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Comments by hans.sch (Top 13 by date)
@Phil J Pearson - arg_dummy is an empty array which corresponds to the empty parameter list. If I remove it, the compiler complains because Invoke requires 2 parameters. The second parameter to Invoke is of type 'object??'. And in fact arg_dummy is null because I don't assign it a value.
@Maxim, thank you for your reply!
The line `IntCallback^ callback = gcnew IntCallback(MyCallback);` generates compiler error C3352: 'int (__cdecl *__cdecl cb)(int)': the specified function does not match the delegate type 'int (int)'. It only compiles when I declare 'int (__clrcall MyCallback)(int)' but when I do that, I have to propagate the __clrcall attribute into native code, and would have to compile the native code with /clr which may or may not work, but which I don't want to do for reasons beyond this discussion.
Thank you for the explanation! "can't specialize by number of template arguments" did surprise me. With your trick I can continue to explore templates. Just found that with a "requires" clause you can even specialize on the value of the template arguments :-) But I'll leave that for a later post.
This is not about inverting a bit pattern, rather it is about learning about templates. In the long run, other stuff will take the place of bit inversion. My question is not whether it makes sense (I agree it doesn't) but whether it can be done.
I want to write a template implementation that does 'A' for for all types, except for a certain category of types (categorized by IsSuitableType<t>::value) for which it does 'B' - but 'B' won't compile for non-suitable types. 'A' could be an empty function body (if it were not that the function must return a value).
Thanks Philippe for the quick reply. The issue is that I don't want a compiler error when using an inadequate type but I want the 'dummy' implementation be used. The background is that the call to Invert goes into a template function, and for inadequate types, it simply doesn't get called, so I don't care about the return value. All I need is that it compiles error free.
To see the compiler error in the sample, add the dummy implementation above the specialized one.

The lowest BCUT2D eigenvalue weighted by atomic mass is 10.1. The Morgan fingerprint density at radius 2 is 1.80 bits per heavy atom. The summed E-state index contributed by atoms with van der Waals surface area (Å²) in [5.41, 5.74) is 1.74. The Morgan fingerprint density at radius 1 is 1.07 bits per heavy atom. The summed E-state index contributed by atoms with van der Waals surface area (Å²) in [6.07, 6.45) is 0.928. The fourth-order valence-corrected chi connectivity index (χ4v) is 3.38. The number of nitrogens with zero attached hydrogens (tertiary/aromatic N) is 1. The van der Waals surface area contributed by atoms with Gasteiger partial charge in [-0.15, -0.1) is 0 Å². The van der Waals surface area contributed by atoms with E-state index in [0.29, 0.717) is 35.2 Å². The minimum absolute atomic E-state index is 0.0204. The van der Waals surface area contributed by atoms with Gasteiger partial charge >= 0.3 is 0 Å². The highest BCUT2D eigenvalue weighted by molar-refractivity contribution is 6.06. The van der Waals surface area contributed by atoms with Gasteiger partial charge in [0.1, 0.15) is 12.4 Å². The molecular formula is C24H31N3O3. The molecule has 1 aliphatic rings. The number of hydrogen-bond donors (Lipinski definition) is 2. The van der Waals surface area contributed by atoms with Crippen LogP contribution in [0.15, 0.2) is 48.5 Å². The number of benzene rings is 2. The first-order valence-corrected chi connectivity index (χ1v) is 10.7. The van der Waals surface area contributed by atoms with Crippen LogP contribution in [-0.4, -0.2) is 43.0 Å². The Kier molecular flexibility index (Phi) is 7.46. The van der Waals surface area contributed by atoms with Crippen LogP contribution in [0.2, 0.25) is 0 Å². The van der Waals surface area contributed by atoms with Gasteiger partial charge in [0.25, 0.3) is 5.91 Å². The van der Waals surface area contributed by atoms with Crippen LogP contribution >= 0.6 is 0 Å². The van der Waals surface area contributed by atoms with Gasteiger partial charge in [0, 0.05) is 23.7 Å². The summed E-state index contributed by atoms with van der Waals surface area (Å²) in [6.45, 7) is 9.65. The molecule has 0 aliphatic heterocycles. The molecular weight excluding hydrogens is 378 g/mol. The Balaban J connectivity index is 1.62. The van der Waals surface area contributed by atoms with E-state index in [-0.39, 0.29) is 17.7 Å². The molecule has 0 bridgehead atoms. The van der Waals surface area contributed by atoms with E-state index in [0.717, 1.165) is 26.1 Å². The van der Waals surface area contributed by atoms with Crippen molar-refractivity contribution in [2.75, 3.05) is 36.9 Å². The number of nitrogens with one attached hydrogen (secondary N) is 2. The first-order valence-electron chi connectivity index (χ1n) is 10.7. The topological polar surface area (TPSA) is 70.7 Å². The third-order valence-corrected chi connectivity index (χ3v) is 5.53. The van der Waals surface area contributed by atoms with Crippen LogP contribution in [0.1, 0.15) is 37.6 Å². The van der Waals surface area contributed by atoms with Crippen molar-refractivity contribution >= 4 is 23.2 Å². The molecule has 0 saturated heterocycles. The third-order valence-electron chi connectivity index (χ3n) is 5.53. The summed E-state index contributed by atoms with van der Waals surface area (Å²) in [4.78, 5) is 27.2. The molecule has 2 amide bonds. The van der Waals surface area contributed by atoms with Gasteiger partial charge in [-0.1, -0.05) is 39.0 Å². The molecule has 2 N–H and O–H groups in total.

I know the 'dummy' code won't compile if T::T() is not public, but I'll deal with this later...
Thanks for the quick reply. Since I want to write a string to the edit that is not contained in the list, CB_SELECTSTRING is not an option.
Quoting from MSDN at http://msdn.microsoft.com/en-us/library/windows/desktop/ms632644%28v=vs.85%29.aspx: "For a combo box, the text is the contents of the edit-control portion of the combo box."
I may have to explicitly find the edit-control portion... I'll try that tomorrow.
Update: I retrieved the handle of the edit control of the combo box (used Spy++ to make sure this is what I want) and sent the WM_SETTEXT directly to the edit. It doesn't help: The string that is displayed is always one from the list.
Thank you for the quick reply. The DropDownList style doesn't solve my problem because it doesn't allow the user to type a string that is not contained in the dropdown list. And, of course, it doesn't let me set such a string via WM_SETTEXT.
Look up the topic "minidump" in the Visual Studio help system. I came across this topic recently, so there is no advice I can give except to read the documents.
Karsten, I agree with you but my boss doesn't, so I'll have to stick to what we have (or we don't have, as far as the installer is concerned) :-(
This is quite a good idea. I am using connection points, so I can call IDispatch::GetIDsOfNames. When the function returns something that is neither S_OK nor DISP_E_UNKNOWNNAME, I assume the client is dead, and I call my cleanup code. But how do I clean up the server-side COM object? I tried calling Release() but it didn't delete the object because the refcount was still 4, and I tried to delete it (using the 'delete' operator) but then I get an access violation when WinMain calls CoUninitialize before it exits.
A "connection" is established by a call to CoCreateInstanceEx(). When I close down the connection (this happens when I assign 0 to the CComPtr - calls Release() behind the scenes) the server knows one client has said goodbye, and when the last client is gone, the server process terminates. Unfortunately this doesn't happen when the client crashes.
I get your point. However junking MFC is no option. I have to follow company guidelines, and besides, our code base makes heavy use of MFC. No, I must do with CDialog, CWinApp, etc.
Maybe it is disabled by your company's policies? Ask your network admin.
Last Updated 1 Jan 1900
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